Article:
A summary of the stirred tank proton exchange membrane (PEM) fuel cell reactor findings, the remarkable analogy to the autocatalycity in an exothermic stirred tank reactor, and an extension of the stirred tank PEM fuel cell to approximate the conventional integral reactor was presented. The interplay of proton transport with water activity in the PEM membrane underpinned the observed dynamical phenomena. Water ionized and shielded stationary anions in the membrane, enhancing proton transport by orders of magnitude. Existing fuel cell literature contains extensive reports that PEM fuel cells only operate when sufficient water is present in the membrane. It was possible to operate the PEM fuel cell with dry feeds of hydrogen and oxygen. The role of a critical initial membrane water content for ignition was elucidated. The product water catalyzed the reaction in an autocatalytic manner analogous to the autocatalytic rate acceleration in the exothermic stirred tank reactor. The water balance in the membrane led to multiple steady states in the fuel cell. The membrane functioned like a reservoir for water and needed time to equilibrate to changes in the operating conditions. Although the model reactors were not optimal for reactant conversion, they were specifically designed to measure system parameters, including effective kinetic and transport properties.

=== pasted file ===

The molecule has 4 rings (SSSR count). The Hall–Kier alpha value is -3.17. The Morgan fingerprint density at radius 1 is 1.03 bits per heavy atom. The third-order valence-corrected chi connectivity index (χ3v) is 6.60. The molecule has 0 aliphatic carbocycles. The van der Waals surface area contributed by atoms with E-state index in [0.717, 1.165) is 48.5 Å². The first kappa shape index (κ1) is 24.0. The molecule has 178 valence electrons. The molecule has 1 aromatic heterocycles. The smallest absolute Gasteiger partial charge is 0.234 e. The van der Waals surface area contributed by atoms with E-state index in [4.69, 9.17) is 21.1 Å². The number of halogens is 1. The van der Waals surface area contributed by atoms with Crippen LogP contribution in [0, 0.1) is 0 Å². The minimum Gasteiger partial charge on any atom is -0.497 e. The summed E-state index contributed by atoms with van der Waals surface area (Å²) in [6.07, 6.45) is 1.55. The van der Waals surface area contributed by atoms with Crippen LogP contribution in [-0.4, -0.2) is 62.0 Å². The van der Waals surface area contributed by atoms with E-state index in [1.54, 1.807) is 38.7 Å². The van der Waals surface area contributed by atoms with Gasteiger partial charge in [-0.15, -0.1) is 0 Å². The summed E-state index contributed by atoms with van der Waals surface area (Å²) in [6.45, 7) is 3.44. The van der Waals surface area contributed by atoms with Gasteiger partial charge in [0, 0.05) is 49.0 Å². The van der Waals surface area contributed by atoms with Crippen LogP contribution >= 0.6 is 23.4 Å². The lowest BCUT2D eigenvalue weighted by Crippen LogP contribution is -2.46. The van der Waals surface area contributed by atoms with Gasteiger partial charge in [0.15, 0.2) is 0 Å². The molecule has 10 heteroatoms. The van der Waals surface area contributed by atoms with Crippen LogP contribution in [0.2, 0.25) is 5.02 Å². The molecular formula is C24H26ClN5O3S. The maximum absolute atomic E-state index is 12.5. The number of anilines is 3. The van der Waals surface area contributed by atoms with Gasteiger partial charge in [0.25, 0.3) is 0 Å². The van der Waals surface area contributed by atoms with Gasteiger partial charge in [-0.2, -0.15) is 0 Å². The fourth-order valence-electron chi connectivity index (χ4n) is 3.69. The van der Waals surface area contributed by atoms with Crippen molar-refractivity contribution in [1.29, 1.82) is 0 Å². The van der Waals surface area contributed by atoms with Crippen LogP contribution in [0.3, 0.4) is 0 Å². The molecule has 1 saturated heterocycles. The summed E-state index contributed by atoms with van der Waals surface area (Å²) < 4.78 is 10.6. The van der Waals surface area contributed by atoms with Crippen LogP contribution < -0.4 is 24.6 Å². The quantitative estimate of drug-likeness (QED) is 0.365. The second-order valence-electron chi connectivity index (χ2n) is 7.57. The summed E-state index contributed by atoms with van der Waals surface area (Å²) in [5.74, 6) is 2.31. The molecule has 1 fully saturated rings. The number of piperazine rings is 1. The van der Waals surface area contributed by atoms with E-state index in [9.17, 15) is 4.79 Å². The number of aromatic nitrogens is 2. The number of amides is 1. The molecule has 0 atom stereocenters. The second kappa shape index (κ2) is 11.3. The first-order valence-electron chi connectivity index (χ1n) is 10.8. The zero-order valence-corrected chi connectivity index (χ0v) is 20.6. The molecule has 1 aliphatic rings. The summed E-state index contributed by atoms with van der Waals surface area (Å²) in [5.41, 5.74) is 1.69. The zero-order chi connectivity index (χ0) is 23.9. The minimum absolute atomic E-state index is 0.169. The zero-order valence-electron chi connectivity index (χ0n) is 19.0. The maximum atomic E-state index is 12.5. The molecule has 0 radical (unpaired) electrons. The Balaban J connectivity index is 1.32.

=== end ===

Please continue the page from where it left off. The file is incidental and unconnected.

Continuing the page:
|Original language||English (US)|
|Number of pages||2|
|Journal||ACS Division of Fuel Chemistry, Preprints|
|State||Published - Sep 1 2004|
All Science Journal Classification (ASJC) codes